A second portion of the mixture including a second 20 microliter sample of the whole blood is combined with 120 microliters of buffer and 10 microliters of magnetic microspheres with the N specific antibody bound thereto and mixed for 30 seconds and then placed in a magnetic field for 10 seconds. The RBC preferential lyse then is added to the N removed mixture with then is mixed for 6 seconds before it is quenched. The resulting scattergram FIG. 10B results in percentage counts of L's 74.6 (1), M's 21.6 (2), E's 2.9 (3) and B's 0.8 (4). The resulting five-part WBC differential results in percentage counts of L's 25.6, M's 9.6, N's 63.5, E's 1.06 and B's 0.3. Again a microscope comparison resulted in counts of L's 29.4, M's 5.0, N's 65.0, E's 1.0 and B's of less than 1.

Another example of scattergram results of a five-part WBC differential similar to that of FIGS. 10A and 10B is illustrated in FIGS. 11A and 11B. A sample of whole blood had two samples simultaneously analyzed in the same steps described with a respect to FIGS. 10A and 10B. The scattergram of FIG. 11A provides a count of L's 31.9 (1), M's 17.6 (2) and Gr's 50.4 (3). The scattergram of FIG. 11B provides a count of L's 67.1 (1), M's 24.1 (2), E's 7.6 (3) and B's 1.2 (4). The resulting five-part WBC differential results in counts of 31.9 L's, 11.4 M×s, 46.0 N's, 3.6 E's and 0.7 B's as compared to a microscope count of 36 L's, 11 M's, 49 N's, 3 E's and 1 B's.

A yet still further embodiment of a cell population analyzing method and apparatus embodying the parent application is designated generally by the reference numeral 292 in FIG. 12. The analyzer 292 includes a biological sample 294, again including at least a first set of viable biological cells and including a buffer if desired.

The sample 294 is combined via a line 296 with at least one reactant 298 via a line 300. In the analyzer 292, the RBC's are removed and the N's are shifted sequentially or simultaneously in a functionally designated station 302. The RBC remove function is designated 304 and the N move or shift portion is designated 306 to indicate that the functions can be performed simultaneously or sequentially. The RBC's can be removed magnetically or with lyse or with a combination of the two as previously described. The N's are removed or shifted by adding microspheres having an N specific antibody bound thereto to the mixture.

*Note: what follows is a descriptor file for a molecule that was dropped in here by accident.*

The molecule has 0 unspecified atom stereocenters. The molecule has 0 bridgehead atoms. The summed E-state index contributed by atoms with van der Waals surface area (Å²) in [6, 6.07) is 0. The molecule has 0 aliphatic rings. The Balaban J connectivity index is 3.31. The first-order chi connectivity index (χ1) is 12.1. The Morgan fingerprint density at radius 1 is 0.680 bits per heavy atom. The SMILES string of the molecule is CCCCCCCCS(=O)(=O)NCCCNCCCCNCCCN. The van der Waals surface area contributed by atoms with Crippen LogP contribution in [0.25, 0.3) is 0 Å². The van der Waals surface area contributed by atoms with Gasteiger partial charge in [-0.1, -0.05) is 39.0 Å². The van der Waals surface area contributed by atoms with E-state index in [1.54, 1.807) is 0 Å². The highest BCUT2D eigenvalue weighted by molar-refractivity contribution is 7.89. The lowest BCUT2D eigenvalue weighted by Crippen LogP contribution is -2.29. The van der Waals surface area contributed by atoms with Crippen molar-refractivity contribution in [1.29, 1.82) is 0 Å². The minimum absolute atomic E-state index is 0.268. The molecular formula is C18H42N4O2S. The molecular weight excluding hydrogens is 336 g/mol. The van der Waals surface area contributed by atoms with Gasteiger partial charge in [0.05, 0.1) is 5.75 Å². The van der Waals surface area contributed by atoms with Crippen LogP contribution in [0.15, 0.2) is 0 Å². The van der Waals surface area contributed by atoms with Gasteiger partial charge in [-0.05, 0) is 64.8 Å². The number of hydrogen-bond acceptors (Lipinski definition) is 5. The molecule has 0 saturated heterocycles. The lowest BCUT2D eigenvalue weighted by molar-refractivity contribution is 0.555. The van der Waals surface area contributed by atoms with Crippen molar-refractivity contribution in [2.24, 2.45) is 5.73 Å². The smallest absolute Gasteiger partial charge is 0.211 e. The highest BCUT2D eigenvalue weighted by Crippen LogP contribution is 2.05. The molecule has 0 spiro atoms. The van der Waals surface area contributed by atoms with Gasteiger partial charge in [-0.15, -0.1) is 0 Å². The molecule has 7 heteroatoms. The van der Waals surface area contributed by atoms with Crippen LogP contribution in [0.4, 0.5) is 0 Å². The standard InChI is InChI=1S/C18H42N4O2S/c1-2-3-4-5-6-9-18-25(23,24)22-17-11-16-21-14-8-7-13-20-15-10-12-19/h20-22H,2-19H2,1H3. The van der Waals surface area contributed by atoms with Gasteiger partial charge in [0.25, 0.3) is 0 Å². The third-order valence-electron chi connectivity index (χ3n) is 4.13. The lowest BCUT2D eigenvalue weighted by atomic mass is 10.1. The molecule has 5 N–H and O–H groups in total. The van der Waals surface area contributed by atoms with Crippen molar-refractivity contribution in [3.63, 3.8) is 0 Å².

Once the RBC's are removed and the N's are moved or shifted, then the resulting mixture is fed via a line 308 to an analyzer 310. In this case, the N's are shifted sufficiently from the patterns of the E's and B's that a five-part WBC differential of M's, L's, E's, B's and N's is directly obtained. The functions of the analyze 292 can be performed on either of the instruments 56 and 210 or minor variations thereof.

The scattergram results of one example of a direct five-part WBC differential in accordance with the analyzer 292 is illustrated in FIG. 13. In this example, the biological sample 294 is 20 microliters of a whole blood sample and the reactant 298 is 10 microliters of non-magnetic microspheres with the N specific antibody bound thereto combined with 100 microliters of buffer and mixed in the substation 306 for 30 seconds. The RBC preferential lyse, 10 microliters thereof, then is added to the mixture which is mixed in the substation 304 for 6 seconds after which the quench is added. The RBC removed and N shifted mixture then is analyzed by the analyzer 310 resulting in the scattergram of FIG. 13 which provides a direct count of 29.6 L's, 13.6 M's, 52.2 N's, 3.4 E's and 1.06 B's as compared to a microscope determination of 35 L's, 5 M's, 56 N's, 4 E's and no B's. In this particular example, the whole blood sample was also analyzed on a general cell counting instrument of Coulter Electronics, Inc., which resulted in 29 L's, 11. M's and 59.9 Gr's (N's, E's and B's).

Referring now to FIGS. 14-26D, the embodiments of the present invention are illustrated.